I've been reading around, and from several forums, Carvins seem to have a somewhat iffy reputation. (horrible support, faulty craftsmanship, etc). Any thoughts?
Long post here, so be warned
OK, firstly, Carvin. The pickup routes are indeed proprietary. This isn't an issue on their 6 string guitars as their 6 string pickups are very close to the Gibson standard that everyone else copies. You can put whatever you want in, and the original Carvin pickups will also fit in anything else. The Carvin 7 string pickups are smaller than most other manufacturers pickups, so getting aftermarket pickups in is a bit of work but not impossible. I've put DiMarzios in Carvin 7s and know people with BareKnuckles and Duncans in their Carvin 7s as well.
I personally love their single coils, and a couple of their 6 string models as well (the M22SD, and the C22J especially). Don't make the mistake of thinking stock Carvin pickups have to be replaced, especially on a Carvin 6 string. Carvin makes outstanding pickups, The End.
The quality of Carvin guitars is top notch all the way. Maybe you heard someone say they didn't like the size of the neck or something, but the quality is superb. If you buy new and you don't like it, they fix it no questions asked. I pretty much gave up on Ibanez 7s (after starting on UVs way back in 1990) after getting my current custom 727. The list of options for a new Carvin guitar is unmatched, and I think everyone knows that. And, they have other options available they don't even list. For example, some people (go figure!) return guitars to them because the flamed maple is "too flamey" or the quilted maple is "too quilted". Really, I kid you not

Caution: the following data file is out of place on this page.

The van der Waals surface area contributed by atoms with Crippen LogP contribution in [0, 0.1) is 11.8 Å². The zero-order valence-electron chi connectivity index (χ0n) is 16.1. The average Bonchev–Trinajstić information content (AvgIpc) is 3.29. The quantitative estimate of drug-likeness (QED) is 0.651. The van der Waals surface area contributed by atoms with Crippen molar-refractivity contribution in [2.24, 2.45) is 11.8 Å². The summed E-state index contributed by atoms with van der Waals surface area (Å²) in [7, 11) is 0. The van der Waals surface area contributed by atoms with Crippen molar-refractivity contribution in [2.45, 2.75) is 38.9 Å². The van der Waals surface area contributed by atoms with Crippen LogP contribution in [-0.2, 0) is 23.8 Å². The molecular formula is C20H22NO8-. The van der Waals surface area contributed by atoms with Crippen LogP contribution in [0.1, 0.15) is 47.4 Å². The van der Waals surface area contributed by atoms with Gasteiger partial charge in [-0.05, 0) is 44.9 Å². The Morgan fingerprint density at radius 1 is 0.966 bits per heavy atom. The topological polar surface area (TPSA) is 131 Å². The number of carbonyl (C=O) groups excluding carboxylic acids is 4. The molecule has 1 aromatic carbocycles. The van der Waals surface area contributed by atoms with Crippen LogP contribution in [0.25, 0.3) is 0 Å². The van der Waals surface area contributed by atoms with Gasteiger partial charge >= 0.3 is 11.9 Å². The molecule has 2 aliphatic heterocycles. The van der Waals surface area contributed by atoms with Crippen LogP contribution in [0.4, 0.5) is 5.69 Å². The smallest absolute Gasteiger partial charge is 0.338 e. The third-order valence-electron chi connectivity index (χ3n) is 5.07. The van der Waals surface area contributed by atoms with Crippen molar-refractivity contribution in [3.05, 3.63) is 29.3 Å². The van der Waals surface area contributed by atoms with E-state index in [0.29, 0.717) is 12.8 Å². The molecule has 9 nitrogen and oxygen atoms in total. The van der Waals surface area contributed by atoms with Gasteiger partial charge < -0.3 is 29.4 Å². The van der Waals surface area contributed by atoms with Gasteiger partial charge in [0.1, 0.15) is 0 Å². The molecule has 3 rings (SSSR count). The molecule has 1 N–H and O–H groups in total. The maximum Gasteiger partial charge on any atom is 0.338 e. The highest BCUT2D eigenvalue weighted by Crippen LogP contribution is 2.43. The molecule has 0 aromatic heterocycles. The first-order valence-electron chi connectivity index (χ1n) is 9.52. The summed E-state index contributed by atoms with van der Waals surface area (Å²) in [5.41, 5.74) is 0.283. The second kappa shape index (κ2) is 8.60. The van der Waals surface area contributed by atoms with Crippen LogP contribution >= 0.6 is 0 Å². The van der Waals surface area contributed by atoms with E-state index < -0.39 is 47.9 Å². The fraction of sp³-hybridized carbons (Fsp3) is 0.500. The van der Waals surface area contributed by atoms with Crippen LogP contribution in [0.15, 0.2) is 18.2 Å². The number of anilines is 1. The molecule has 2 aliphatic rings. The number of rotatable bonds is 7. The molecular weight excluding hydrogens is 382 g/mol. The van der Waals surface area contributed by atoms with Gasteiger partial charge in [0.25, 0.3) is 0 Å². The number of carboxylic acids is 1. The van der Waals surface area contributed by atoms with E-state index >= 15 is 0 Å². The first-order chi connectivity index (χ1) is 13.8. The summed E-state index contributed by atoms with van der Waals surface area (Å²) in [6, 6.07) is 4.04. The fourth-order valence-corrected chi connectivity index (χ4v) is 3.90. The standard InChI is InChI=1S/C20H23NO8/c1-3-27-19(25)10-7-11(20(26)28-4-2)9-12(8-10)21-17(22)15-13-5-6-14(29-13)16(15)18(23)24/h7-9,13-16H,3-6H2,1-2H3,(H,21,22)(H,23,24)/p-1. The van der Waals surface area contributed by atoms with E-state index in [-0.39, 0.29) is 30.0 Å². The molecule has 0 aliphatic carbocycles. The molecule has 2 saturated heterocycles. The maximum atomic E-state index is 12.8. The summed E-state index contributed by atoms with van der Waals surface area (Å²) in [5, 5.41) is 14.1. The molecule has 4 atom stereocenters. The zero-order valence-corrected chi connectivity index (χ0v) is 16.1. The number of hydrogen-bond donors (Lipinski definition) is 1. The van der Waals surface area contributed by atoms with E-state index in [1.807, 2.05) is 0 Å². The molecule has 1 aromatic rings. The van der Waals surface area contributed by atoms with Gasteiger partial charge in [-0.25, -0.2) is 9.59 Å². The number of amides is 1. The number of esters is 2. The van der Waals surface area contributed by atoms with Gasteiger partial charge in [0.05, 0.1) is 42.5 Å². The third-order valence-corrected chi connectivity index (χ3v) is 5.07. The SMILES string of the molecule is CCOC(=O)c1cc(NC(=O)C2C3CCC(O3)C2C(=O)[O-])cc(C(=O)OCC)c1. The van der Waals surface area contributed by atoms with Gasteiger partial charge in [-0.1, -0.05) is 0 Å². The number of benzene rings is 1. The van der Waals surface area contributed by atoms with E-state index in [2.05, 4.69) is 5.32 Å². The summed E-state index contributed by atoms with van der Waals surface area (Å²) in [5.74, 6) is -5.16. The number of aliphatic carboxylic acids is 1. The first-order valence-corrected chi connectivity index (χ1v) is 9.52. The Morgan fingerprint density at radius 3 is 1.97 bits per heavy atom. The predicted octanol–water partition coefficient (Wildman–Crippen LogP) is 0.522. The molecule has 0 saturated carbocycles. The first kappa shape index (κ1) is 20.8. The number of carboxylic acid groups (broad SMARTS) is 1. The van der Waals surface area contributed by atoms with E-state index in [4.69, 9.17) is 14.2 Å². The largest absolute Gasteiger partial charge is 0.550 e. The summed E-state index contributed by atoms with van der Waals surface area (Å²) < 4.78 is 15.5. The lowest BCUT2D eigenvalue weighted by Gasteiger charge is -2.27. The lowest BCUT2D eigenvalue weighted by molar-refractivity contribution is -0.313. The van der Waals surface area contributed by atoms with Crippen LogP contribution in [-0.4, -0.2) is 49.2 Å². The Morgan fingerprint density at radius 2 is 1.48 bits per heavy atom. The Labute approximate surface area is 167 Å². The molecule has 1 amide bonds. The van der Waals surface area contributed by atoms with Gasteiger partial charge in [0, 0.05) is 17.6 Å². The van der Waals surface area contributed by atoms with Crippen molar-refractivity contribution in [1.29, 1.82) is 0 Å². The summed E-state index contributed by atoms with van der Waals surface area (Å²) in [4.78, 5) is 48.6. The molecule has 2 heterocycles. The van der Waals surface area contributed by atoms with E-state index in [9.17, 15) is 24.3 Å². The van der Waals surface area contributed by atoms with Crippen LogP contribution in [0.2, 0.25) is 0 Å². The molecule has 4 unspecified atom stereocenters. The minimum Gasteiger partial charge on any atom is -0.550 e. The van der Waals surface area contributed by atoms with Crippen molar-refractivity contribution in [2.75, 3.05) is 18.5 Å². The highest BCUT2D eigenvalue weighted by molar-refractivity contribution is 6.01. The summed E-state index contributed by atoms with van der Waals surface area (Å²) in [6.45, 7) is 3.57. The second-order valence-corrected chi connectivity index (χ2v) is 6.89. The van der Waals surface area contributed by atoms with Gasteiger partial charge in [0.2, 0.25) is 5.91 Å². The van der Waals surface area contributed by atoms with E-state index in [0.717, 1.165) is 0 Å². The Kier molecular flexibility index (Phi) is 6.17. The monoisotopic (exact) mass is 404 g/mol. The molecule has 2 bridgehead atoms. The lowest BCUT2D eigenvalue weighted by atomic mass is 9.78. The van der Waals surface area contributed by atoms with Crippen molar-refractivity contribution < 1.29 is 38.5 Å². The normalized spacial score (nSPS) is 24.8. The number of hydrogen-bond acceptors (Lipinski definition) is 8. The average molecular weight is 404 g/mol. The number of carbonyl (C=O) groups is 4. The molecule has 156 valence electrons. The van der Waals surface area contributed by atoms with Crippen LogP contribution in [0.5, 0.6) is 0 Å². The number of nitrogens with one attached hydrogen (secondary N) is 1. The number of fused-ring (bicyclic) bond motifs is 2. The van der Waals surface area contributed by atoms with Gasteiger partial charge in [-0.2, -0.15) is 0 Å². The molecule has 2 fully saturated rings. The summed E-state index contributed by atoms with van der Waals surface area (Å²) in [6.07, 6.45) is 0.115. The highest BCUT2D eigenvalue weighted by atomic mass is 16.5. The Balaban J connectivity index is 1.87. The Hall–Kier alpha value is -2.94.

If you order one you can ask for the sickest flame or quilt they have and they'll look through their stock and find it for you. They will even attempt to match a picture you send them with wood in their stock. And they'll do this for any wood, not just maple. Can you imagine another company doing this?
You do need to be careful getting a used one, as they can differ wildly due to the long list of available options. As such, your DC400 might end up being very different than my fairly standard DC400.
One piece finished maple through necks are the Carvin default. On a 6 string, it's generally fine/adequate. High quality certainly, but not as good as they have to offer. On a 7, it's sharp as a pick axe. You should get a tung oiled neck on a new guitar (in my opinion) as their tung oiled necks are insane. But Carvin makes a solid guitar, no question about that.
As for Charvel, the ones made in Japan are the ones that are still (for the moment) the majority of the great Charvel buys. Early USA models with pointy headstocks, rosewoood boards, Kahlers, and solid colors are also very good buys. The guitars with guitar shaped Charvel logos come in two types; the USA ones have a 3&3 headstock on the guitar and say Made In USA like this:
and the Japanese guitars have a 6 sided headstock decal that says By Jackson/Charvel, like my Earvana nutted pointy:
The Japanese guitars are GREAT guitars, but they are going up in price all the time. Jackson owns their own factory in Japan, so these weren't made in Fuji-Gen or Matsumoku or someplace else. Great stuff. (Jackson has ALWAYS owned Charvel)
New Charvels are USA made and worthe their high prices. Old Cahrvels are also worth their high prices
Some of the "toothpaste logo" Charvels are also extremely nice guitars, so don't discount a Charvel right off the bat because of that logo. If you really want a Charvel, I would suggest going over to the JCF (jcfonline.com) and getting better acquainted with the Charvel world.
But you can certainly do well with a Carvin